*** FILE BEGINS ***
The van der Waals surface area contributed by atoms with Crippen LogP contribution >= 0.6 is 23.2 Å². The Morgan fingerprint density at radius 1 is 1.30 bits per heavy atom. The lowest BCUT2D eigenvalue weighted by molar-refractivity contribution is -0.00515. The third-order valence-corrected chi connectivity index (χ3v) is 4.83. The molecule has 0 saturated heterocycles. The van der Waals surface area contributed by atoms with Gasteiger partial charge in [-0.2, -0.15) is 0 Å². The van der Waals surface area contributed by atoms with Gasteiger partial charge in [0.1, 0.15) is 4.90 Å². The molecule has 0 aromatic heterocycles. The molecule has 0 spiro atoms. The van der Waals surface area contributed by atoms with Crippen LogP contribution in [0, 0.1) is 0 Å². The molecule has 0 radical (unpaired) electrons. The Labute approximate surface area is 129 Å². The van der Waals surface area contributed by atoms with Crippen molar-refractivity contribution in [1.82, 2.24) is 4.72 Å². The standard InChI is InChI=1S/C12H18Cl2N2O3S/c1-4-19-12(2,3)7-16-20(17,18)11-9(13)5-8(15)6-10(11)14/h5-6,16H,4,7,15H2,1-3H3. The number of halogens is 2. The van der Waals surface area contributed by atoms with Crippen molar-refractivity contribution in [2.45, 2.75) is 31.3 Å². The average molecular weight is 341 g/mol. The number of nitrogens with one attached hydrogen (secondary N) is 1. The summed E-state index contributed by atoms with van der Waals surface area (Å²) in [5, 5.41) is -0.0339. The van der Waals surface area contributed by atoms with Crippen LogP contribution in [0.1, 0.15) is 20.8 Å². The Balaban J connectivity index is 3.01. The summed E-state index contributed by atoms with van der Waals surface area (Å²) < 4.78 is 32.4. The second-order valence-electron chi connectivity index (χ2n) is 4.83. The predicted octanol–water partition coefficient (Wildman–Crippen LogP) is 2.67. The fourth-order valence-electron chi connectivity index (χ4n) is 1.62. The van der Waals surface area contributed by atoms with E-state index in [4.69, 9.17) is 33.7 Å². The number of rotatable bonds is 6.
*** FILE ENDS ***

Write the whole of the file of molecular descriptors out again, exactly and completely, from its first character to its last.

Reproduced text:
The van der Waals surface area contributed by atoms with Crippen LogP contribution >= 0.6 is 23.2 Å². The Morgan fingerprint density at radius 1 is 1.30 bits per heavy atom. The lowest BCUT2D eigenvalue weighted by molar-refractivity contribution is -0.00515. The third-order valence-corrected chi connectivity index (χ3v) is 4.83. The molecule has 0 saturated heterocycles. The van der Waals surface area contributed by atoms with Gasteiger partial charge in [-0.2, -0.15) is 0 Å². The van der Waals surface area contributed by atoms with Gasteiger partial charge in [0.1, 0.15) is 4.90 Å². The molecule has 0 aromatic heterocycles. The molecule has 0 spiro atoms. The van der Waals surface area contributed by atoms with Crippen LogP contribution in [0, 0.1) is 0 Å². The molecule has 0 radical (unpaired) electrons. The Labute approximate surface area is 129 Å². The van der Waals surface area contributed by atoms with Crippen molar-refractivity contribution in [1.82, 2.24) is 4.72 Å². The standard InChI is InChI=1S/C12H18Cl2N2O3S/c1-4-19-12(2,3)7-16-20(17,18)11-9(13)5-8(15)6-10(11)14/h5-6,16H,4,7,15H2,1-3H3. The number of halogens is 2. The van der Waals surface area contributed by atoms with Crippen molar-refractivity contribution in [2.45, 2.75) is 31.3 Å². The average molecular weight is 341 g/mol. The number of nitrogens with one attached hydrogen (secondary N) is 1. The summed E-state index contributed by atoms with van der Waals surface area (Å²) in [5, 5.41) is -0.0339. The van der Waals surface area contributed by atoms with Crippen LogP contribution in [0.1, 0.15) is 20.8 Å². The Balaban J connectivity index is 3.01. The summed E-state index contributed by atoms with van der Waals surface area (Å²) < 4.78 is 32.4. The second-order valence-electron chi connectivity index (χ2n) is 4.83. The predicted octanol–water partition coefficient (Wildman–Crippen LogP) is 2.67. The fourth-order valence-electron chi connectivity index (χ4n) is 1.62. The van der Waals surface area contributed by atoms with E-state index in [4.69, 9.17) is 33.7 Å². The number of rotatable bonds is 6.